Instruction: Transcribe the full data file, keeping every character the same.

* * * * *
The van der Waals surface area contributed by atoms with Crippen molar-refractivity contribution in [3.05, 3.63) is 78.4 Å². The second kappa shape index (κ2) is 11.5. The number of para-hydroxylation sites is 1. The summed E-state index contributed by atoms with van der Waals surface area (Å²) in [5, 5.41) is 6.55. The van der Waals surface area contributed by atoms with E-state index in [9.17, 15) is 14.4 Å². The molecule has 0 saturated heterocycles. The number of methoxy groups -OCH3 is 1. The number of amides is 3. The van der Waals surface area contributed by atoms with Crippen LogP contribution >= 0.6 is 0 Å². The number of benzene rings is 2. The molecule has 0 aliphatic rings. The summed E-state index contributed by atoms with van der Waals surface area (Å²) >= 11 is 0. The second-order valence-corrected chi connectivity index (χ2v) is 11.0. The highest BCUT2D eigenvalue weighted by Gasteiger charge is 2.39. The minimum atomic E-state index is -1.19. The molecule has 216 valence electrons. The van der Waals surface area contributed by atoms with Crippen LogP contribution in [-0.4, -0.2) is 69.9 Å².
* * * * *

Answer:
The van der Waals surface area contributed by atoms with Crippen molar-refractivity contribution in [3.05, 3.63) is 78.4 Å². The second kappa shape index (κ2) is 11.5. The number of para-hydroxylation sites is 1. The summed E-state index contributed by atoms with van der Waals surface area (Å²) in [5, 5.41) is 6.55. The van der Waals surface area contributed by atoms with E-state index in [9.17, 15) is 14.4 Å². The molecule has 0 saturated heterocycles. The number of methoxy groups -OCH3 is 1. The number of amides is 3. The van der Waals surface area contributed by atoms with Crippen LogP contribution >= 0.6 is 0 Å². The number of benzene rings is 2. The molecule has 0 aliphatic rings. The summed E-state index contributed by atoms with van der Waals surface area (Å²) >= 11 is 0. The second-order valence-corrected chi connectivity index (χ2v) is 11.0. The highest BCUT2D eigenvalue weighted by Gasteiger charge is 2.39. The minimum atomic E-state index is -1.19. The molecule has 216 valence electrons. The van der Waals surface area contributed by atoms with Crippen LogP contribution in [-0.4, -0.2) is 69.9 Å².